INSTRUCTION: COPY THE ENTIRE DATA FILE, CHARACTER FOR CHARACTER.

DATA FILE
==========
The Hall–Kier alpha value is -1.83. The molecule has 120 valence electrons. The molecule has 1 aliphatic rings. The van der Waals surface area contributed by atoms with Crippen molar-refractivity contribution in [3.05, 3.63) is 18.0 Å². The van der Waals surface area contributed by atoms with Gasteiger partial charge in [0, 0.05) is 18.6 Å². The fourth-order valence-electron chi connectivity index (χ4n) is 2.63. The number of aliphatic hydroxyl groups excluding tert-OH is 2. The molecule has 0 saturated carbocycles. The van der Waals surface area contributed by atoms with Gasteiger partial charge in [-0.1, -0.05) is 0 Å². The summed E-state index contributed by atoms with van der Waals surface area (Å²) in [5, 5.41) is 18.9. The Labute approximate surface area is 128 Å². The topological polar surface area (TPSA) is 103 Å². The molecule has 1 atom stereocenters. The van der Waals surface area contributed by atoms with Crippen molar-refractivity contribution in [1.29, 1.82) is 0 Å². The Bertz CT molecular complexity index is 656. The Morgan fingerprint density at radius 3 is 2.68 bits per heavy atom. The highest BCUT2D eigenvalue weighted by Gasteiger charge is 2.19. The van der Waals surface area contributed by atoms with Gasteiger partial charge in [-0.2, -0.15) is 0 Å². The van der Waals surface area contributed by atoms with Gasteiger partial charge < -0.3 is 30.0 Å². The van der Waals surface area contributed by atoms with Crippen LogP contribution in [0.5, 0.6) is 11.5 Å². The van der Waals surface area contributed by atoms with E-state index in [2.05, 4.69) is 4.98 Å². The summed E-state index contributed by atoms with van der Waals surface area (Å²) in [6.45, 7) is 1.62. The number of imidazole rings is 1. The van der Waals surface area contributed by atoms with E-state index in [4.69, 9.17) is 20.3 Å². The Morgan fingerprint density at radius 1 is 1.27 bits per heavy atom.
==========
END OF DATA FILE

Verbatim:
The Hall–Kier alpha value is -1.83. The molecule has 120 valence electrons. The molecule has 1 aliphatic rings. The van der Waals surface area contributed by atoms with Crippen molar-refractivity contribution in [3.05, 3.63) is 18.0 Å². The van der Waals surface area contributed by atoms with Gasteiger partial charge in [0, 0.05) is 18.6 Å². The fourth-order valence-electron chi connectivity index (χ4n) is 2.63. The number of aliphatic hydroxyl groups excluding tert-OH is 2. The molecule has 0 saturated carbocycles. The van der Waals surface area contributed by atoms with Gasteiger partial charge in [-0.1, -0.05) is 0 Å². The summed E-state index contributed by atoms with van der Waals surface area (Å²) in [5, 5.41) is 18.9. The Labute approximate surface area is 128 Å². The topological polar surface area (TPSA) is 103 Å². The molecule has 1 atom stereocenters. The van der Waals surface area contributed by atoms with Crippen molar-refractivity contribution in [1.29, 1.82) is 0 Å². The Bertz CT molecular complexity index is 656. The Morgan fingerprint density at radius 3 is 2.68 bits per heavy atom. The highest BCUT2D eigenvalue weighted by Gasteiger charge is 2.19. The van der Waals surface area contributed by atoms with Gasteiger partial charge in [-0.2, -0.15) is 0 Å². The van der Waals surface area contributed by atoms with Gasteiger partial charge < -0.3 is 30.0 Å². The van der Waals surface area contributed by atoms with Crippen LogP contribution in [0.5, 0.6) is 11.5 Å². The van der Waals surface area contributed by atoms with E-state index in [2.05, 4.69) is 4.98 Å². The summed E-state index contributed by atoms with van der Waals surface area (Å²) in [6.45, 7) is 1.62. The number of imidazole rings is 1. The van der Waals surface area contributed by atoms with E-state index in [4.69, 9.17) is 20.3 Å². The Morgan fingerprint density at radius 1 is 1.27 bits per heavy atom.